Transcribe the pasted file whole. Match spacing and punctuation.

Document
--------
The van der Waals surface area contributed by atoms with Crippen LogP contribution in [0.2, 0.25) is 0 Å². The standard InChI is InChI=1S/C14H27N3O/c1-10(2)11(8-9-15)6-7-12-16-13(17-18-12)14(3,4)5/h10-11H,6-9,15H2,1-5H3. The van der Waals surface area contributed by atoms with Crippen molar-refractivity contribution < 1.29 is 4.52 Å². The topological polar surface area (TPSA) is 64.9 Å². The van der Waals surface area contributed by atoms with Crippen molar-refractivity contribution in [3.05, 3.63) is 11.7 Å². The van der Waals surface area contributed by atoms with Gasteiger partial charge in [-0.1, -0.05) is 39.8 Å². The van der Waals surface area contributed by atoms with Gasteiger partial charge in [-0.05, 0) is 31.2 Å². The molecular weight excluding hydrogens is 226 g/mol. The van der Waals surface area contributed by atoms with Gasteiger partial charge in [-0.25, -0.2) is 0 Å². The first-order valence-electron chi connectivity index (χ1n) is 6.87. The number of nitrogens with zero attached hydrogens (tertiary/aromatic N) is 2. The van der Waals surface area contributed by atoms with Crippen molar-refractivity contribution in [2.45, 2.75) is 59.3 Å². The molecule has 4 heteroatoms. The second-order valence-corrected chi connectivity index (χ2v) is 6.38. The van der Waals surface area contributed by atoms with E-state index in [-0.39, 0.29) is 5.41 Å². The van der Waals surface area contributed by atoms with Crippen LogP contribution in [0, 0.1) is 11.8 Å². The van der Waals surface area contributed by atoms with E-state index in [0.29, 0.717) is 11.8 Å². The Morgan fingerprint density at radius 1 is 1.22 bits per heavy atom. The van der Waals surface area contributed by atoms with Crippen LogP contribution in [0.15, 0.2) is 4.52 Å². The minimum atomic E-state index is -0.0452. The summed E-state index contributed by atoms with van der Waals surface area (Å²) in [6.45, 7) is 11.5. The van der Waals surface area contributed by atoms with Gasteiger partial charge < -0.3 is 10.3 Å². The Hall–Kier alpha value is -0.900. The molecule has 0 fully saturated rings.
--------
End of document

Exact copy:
The van der Waals surface area contributed by atoms with Crippen LogP contribution in [0.2, 0.25) is 0 Å². The standard InChI is InChI=1S/C14H27N3O/c1-10(2)11(8-9-15)6-7-12-16-13(17-18-12)14(3,4)5/h10-11H,6-9,15H2,1-5H3. The van der Waals surface area contributed by atoms with Crippen molar-refractivity contribution < 1.29 is 4.52 Å². The topological polar surface area (TPSA) is 64.9 Å². The van der Waals surface area contributed by atoms with Crippen molar-refractivity contribution in [3.05, 3.63) is 11.7 Å². The van der Waals surface area contributed by atoms with Gasteiger partial charge in [-0.1, -0.05) is 39.8 Å². The van der Waals surface area contributed by atoms with Gasteiger partial charge in [-0.05, 0) is 31.2 Å². The molecular weight excluding hydrogens is 226 g/mol. The van der Waals surface area contributed by atoms with Gasteiger partial charge in [-0.25, -0.2) is 0 Å². The first-order valence-electron chi connectivity index (χ1n) is 6.87. The number of nitrogens with zero attached hydrogens (tertiary/aromatic N) is 2. The van der Waals surface area contributed by atoms with Crippen molar-refractivity contribution in [2.45, 2.75) is 59.3 Å². The molecule has 4 heteroatoms. The second-order valence-corrected chi connectivity index (χ2v) is 6.38. The van der Waals surface area contributed by atoms with E-state index in [-0.39, 0.29) is 5.41 Å². The van der Waals surface area contributed by atoms with Crippen LogP contribution in [0, 0.1) is 11.8 Å². The van der Waals surface area contributed by atoms with E-state index in [0.29, 0.717) is 11.8 Å². The Morgan fingerprint density at radius 1 is 1.22 bits per heavy atom. The van der Waals surface area contributed by atoms with Crippen LogP contribution in [0.15, 0.2) is 4.52 Å². The minimum atomic E-state index is -0.0452. The summed E-state index contributed by atoms with van der Waals surface area (Å²) in [6.45, 7) is 11.5. The van der Waals surface area contributed by atoms with Gasteiger partial charge < -0.3 is 10.3 Å². The Hall–Kier alpha value is -0.900. The molecule has 0 fully saturated rings.